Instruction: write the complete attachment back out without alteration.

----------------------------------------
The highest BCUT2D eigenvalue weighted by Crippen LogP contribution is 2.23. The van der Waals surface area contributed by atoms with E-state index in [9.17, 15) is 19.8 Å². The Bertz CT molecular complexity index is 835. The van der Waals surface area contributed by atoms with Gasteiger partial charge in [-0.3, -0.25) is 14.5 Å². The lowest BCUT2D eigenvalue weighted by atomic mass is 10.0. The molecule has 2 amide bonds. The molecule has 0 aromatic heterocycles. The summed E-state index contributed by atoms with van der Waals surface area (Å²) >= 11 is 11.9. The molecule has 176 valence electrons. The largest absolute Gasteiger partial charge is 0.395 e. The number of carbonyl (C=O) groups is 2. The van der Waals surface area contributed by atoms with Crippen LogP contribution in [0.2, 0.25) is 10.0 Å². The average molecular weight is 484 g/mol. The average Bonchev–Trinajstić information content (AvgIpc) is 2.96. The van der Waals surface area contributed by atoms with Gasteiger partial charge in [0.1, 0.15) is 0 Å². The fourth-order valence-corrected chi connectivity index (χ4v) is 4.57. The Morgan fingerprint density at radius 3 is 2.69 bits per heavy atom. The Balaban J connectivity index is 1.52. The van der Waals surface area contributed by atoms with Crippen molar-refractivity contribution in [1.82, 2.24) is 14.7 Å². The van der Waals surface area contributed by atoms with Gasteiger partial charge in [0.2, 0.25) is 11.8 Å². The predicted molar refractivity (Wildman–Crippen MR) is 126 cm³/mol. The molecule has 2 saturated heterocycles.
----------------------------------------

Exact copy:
The highest BCUT2D eigenvalue weighted by Crippen LogP contribution is 2.23. The van der Waals surface area contributed by atoms with E-state index in [9.17, 15) is 19.8 Å². The Bertz CT molecular complexity index is 835. The van der Waals surface area contributed by atoms with Gasteiger partial charge in [-0.3, -0.25) is 14.5 Å². The lowest BCUT2D eigenvalue weighted by atomic mass is 10.0. The molecule has 2 amide bonds. The molecule has 0 aromatic heterocycles. The summed E-state index contributed by atoms with van der Waals surface area (Å²) >= 11 is 11.9. The molecule has 176 valence electrons. The largest absolute Gasteiger partial charge is 0.395 e. The number of carbonyl (C=O) groups is 2. The van der Waals surface area contributed by atoms with Crippen LogP contribution in [0.2, 0.25) is 10.0 Å². The average molecular weight is 484 g/mol. The average Bonchev–Trinajstić information content (AvgIpc) is 2.96. The van der Waals surface area contributed by atoms with Gasteiger partial charge in [0.1, 0.15) is 0 Å². The fourth-order valence-corrected chi connectivity index (χ4v) is 4.57. The Morgan fingerprint density at radius 3 is 2.69 bits per heavy atom. The Balaban J connectivity index is 1.52. The van der Waals surface area contributed by atoms with Crippen molar-refractivity contribution in [1.82, 2.24) is 14.7 Å². The van der Waals surface area contributed by atoms with Gasteiger partial charge in [0.2, 0.25) is 11.8 Å². The predicted molar refractivity (Wildman–Crippen MR) is 126 cm³/mol. The molecule has 2 saturated heterocycles.